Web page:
Because of the way the Common Core was implemented in New York, our eighth graders now read TKAM. (Don't get me started on this.) And I mentioned to a black student who was carrying it, how much I like it. 

She didn't exactly lose it on me, but she definitely had an opinion and it blew me away. 

She said she hated it. She said it was just one more story in which the black guy isn't a character, he's a tool to make white people morally better or worse. He's a bullshit lesson. She said she was sick of reading about spoiled white kids FINALLY realizing what she grew up knowing already.  

She went on for several minutes. AND IT BLEW ME AWAY. 

I didn't realize how much of my white privilege was wrapped up in my love of this book. I told her how impressed I was and that I was thinking deeply about she said. 

I still don't know how to feel about loving a book that made a young girl feel so negatively.  I do know that I will be listening and being thoughtful as I keep reading. I know I will encourage my colleagues to value the opinions of their students even when they differ from the established thoughts on a "classic." I know I will endeavor engage my students in content that does not make them constantly feel like the other.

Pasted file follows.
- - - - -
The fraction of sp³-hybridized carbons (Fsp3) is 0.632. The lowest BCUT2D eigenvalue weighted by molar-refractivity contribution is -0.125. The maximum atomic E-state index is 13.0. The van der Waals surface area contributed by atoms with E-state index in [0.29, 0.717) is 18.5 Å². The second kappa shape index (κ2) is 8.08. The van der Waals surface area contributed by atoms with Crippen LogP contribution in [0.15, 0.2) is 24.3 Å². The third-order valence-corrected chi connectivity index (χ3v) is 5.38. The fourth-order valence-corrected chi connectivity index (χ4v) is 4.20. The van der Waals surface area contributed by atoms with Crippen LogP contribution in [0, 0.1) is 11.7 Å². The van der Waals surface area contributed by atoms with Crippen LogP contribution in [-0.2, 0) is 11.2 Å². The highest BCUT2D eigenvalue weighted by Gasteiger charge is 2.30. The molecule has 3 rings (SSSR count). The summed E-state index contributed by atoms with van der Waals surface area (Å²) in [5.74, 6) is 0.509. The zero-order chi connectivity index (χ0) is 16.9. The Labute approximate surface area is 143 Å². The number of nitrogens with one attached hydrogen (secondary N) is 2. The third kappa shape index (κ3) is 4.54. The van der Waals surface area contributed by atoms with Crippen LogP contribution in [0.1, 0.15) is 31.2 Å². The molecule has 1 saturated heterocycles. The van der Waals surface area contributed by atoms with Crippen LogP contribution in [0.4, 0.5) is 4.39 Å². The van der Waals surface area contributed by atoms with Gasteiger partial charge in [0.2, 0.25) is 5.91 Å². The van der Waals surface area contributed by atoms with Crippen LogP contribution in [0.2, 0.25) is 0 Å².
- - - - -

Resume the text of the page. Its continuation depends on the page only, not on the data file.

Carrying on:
I know I will fail but I will try to be better. 

Monday, February 20, 2017

bitty words #10

You aren't as cute as the asshole who made me orgasm so many times I forgot to keep count, but I might actually like you.

Red flag #1.

You invited me over to watch an indie movie and I actually wanted to go. I should have fun the other way. Netflix and chill never ends well, right?

What does ending well mean anyway?